Trump rescinds Eagles' invitation to White House
WASHINGTON—The Philadelphia Eagles will not visit the White House on Tuesday, June 5, after President Donald Trump rescinded the team's invitation, citing several players on the team who planned not to attend.
A statement from the president released on Monday, June 4, reads, in full:
"The Philadelphia Eagles are unable to come to the White House with their full team to be celebrated tomorrow. They disagree with their President because he insists that they proudly stand for the National Anthem, hand on heart, in honor of the great men and women of our military and the people of our country. The Eagles wanted to send a smaller delegation, but the 1,000 fans planning to attend the event deserve better. These fans are still invited to the White House to be part of a different type of ceremony—one that will honor our great country, pay tribute to the heroes who fight to protect it, and loudly and proudly play the National Anthem. I will be there at 3:00 p.m. with the United States Marine Band and the United States Army Chorus to celebrate America."
Eagles head coach Doug Pederson confirmed in May that the team would accept an invitation to attend the White House to celebrate their Super Bowl LII championship, adding that it would be up to each player whether to attend.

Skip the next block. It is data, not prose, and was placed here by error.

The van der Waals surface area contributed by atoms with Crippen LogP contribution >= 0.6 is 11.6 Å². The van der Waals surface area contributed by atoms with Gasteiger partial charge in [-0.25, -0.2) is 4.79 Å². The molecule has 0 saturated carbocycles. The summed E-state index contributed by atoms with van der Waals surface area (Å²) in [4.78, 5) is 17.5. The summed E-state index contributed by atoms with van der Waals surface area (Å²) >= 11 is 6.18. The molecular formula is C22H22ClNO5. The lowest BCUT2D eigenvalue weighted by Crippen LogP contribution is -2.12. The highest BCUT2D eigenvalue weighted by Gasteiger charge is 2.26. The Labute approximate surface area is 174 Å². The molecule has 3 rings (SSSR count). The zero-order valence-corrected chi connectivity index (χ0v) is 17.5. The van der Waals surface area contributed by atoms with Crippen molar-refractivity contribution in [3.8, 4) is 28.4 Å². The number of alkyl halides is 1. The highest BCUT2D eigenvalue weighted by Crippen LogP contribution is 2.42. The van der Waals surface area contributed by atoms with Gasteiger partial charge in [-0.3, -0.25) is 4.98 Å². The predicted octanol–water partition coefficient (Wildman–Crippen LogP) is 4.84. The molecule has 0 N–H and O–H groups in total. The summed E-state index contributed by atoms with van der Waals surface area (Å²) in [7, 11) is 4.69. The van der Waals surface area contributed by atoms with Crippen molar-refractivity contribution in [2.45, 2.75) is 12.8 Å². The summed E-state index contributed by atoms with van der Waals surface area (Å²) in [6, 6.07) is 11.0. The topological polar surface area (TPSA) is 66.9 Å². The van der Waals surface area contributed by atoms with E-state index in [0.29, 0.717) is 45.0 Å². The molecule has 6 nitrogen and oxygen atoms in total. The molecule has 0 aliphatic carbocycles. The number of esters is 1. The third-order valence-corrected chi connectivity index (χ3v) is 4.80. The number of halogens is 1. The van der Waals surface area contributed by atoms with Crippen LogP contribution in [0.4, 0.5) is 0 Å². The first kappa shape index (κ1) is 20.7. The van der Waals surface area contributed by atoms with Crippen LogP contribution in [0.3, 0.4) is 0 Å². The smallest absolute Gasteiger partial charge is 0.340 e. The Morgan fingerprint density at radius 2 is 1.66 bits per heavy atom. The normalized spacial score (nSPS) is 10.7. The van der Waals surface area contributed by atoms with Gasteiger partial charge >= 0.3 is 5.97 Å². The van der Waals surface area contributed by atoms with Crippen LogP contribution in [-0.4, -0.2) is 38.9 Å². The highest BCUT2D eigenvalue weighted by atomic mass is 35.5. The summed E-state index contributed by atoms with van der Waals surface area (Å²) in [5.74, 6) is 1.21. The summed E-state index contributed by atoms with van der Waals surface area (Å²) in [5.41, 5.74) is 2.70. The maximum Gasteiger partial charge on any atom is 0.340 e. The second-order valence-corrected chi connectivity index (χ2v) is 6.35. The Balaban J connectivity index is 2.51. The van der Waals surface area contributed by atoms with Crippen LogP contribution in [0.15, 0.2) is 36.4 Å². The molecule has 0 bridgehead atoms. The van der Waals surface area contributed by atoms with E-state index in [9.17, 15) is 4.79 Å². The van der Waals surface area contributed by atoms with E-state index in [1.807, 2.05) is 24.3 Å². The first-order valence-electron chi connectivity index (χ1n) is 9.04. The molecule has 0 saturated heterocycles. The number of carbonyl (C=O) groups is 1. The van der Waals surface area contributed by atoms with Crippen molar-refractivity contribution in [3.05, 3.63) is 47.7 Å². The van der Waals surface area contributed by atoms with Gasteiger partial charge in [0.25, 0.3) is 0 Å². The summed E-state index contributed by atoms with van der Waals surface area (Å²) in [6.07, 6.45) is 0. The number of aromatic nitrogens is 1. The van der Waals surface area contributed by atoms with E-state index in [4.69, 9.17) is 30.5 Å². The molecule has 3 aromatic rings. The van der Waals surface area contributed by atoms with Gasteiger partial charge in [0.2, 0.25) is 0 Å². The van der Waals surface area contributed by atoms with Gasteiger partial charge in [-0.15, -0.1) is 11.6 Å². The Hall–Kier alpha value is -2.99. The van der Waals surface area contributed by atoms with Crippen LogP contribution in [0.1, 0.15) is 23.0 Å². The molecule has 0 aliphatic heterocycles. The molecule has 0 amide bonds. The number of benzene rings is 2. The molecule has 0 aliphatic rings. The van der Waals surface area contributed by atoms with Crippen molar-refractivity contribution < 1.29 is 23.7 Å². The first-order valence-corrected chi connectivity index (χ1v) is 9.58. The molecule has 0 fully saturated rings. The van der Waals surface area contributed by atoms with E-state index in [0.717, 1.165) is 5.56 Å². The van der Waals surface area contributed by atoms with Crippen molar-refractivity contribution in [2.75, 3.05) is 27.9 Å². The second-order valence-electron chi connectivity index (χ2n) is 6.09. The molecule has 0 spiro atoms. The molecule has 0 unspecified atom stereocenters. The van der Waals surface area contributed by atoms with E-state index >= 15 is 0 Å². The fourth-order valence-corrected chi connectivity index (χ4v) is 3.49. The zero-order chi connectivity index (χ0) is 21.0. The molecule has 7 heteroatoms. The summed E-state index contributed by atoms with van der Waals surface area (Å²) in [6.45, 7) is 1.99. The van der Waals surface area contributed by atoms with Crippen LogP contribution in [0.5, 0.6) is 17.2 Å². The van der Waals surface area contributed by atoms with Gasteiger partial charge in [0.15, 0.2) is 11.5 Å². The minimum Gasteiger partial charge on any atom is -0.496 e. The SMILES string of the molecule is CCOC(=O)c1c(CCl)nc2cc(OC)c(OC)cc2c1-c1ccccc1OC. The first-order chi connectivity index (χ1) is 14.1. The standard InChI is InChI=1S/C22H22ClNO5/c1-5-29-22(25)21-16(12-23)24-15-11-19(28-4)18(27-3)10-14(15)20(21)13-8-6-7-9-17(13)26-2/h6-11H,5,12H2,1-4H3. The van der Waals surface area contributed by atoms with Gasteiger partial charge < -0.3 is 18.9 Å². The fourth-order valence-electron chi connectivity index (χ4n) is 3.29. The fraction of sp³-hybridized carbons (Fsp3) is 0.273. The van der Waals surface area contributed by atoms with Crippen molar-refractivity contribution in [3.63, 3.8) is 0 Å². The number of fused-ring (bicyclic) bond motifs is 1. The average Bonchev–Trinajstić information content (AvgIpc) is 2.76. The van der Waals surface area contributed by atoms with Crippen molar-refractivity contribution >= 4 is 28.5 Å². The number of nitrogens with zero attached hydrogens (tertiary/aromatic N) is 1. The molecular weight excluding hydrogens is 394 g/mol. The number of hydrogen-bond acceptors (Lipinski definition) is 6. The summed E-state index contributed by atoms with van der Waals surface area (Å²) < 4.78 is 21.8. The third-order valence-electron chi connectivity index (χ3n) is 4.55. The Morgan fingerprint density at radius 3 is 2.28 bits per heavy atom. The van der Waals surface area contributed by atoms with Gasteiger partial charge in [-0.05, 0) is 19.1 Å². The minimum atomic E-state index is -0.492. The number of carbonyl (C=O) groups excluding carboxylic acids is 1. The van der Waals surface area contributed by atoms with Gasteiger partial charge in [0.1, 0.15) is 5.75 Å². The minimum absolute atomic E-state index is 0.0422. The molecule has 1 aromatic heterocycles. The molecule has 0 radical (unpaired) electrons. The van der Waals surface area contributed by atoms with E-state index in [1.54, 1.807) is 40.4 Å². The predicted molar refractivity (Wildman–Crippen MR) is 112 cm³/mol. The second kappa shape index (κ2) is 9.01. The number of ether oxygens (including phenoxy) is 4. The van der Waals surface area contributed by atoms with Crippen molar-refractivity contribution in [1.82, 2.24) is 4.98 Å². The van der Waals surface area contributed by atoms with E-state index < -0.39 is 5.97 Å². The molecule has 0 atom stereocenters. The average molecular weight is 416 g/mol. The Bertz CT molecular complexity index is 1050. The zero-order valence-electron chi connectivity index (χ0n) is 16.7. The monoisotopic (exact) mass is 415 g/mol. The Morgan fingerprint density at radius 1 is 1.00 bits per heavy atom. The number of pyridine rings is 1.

"It's one of those things that, again, we're working through a ton of things, but at the same time we understand that it's an individual decision," Pederson said at the time.
Several members of the championship Eagles squad, including safety Malcolm Jenkins, defensive end Chris Long and wide receiver Torrey Smith—now with the Carolina Panthers—have been vocal about their plans not to attend any White House visit due to their opposition of Trump and his policies. Jenkins told reporters in May that he would travel to Washington with his teammates but not visit the White House.
Quarterback Carson Wentz said last month he planned to be at the White House, emphasizing the recognition of the Eagles' championship achievement rather than any political aspect of the team visit.
Trump created an uproar from players in 2017 with comments objecting to player protests during the anthem, saying players who kneel during the anthem should be fired. The comments spurred many players throughout the league to kneel during the anthem the following week, and debate over the issue ultimately led to a new NFL policy passed last month that will fine teams if players show any form of disrespect during the anthem moving forward.
Trump voiced approval for the new policy after it was passed last month, saying in an interview with "Fox & Friends" on May 24, "You have to stand proudly for the national anthem. Or you shouldn't be playing, you shouldn't be there. Maybe you shouldn't be in the country."
Last week, the Wall Street Journal reported that Dallas Cowboys owner Jerry Jones said in a sworn deposition as part of Colin Kaepernick's grievance against NFL owners that Trump told Jones he was very concerned with the debate over the anthem.
"This is a very winning, strong issue for me," Trump told Jones, according to the deposition. "Tell everybody, you can't win this one. This one lifts me."